Bet Sheekoom is a Hebrew phrase meaning “House of Restoration”. And for hundreds and hundreds of women who have been set free from drug addiction and prostitution, that is exactly what the Bet Sheekoom ministry in Port Elizabeth has been over the past 10 years.
For the current “mom and dad” of Bet Sheekoom, Gary and Shelley Koekemoer, it has been an amazing and humbling journey with God since 2004, when they first felt a call to reach out to prostitutes walking the streets of Central and the city centre.
The heart of Bet Sheekoom, which they have headed up since 2007, is to be a place of refuge and restoration for women in crisis who have nowhere to go and nobody to help them. Women of any age, race, socio-economic background or faith are welcome to stay at the safe house as long as it takes to restore them and equip them to start viable, new lives of their own. This may be up to two years. There is no charge for the board, lodging, training, and intensive care and support that the women receive. And the ministry relies totally on God for every cent of its running costs.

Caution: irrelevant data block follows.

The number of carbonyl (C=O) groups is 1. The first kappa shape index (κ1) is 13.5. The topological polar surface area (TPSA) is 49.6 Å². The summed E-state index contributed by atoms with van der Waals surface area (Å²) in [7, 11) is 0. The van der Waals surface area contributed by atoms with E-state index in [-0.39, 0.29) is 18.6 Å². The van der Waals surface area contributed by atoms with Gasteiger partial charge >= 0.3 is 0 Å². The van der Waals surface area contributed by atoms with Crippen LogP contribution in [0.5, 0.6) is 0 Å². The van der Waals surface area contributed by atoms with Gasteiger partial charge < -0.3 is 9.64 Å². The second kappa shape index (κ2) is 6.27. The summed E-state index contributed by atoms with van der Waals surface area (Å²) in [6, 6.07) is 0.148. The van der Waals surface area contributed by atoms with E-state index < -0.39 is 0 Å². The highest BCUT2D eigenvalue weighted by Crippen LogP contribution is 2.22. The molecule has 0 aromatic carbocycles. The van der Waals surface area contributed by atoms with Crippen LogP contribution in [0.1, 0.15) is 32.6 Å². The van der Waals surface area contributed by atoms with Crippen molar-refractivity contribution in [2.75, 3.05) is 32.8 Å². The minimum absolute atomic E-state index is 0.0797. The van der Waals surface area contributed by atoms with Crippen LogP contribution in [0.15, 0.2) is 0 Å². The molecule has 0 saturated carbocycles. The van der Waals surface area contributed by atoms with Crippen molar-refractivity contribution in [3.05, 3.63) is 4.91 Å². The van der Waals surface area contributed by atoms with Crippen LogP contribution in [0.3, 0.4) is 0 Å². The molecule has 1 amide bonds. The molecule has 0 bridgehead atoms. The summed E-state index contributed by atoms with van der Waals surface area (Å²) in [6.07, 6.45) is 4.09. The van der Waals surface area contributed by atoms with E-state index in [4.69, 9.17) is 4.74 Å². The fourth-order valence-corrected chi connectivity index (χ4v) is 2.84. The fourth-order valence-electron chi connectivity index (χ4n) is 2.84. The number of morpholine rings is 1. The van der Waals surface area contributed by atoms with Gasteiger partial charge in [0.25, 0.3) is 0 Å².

The job is not over when the women are recovered. There are funds to be raised so that women can be trained in skills. There is the business of finding suitable employment for them. Many also spend time at a Bet Sheekoom halfway house in Walmer when they first start working and start adjusting to a normal way of life that is strange to them. And the door is always open for women to seek any kind of help in the future.
“We really give all the glory to God. There is no way we could have done it without Him guiding us and leading us and the Holy Spirit working with us,” said Gary.
He said that he and Shelley’s ultimate vision was to hand over the PE ministry to somebody and to set up similar houses of restoration all over South Africa.
Moved with compassion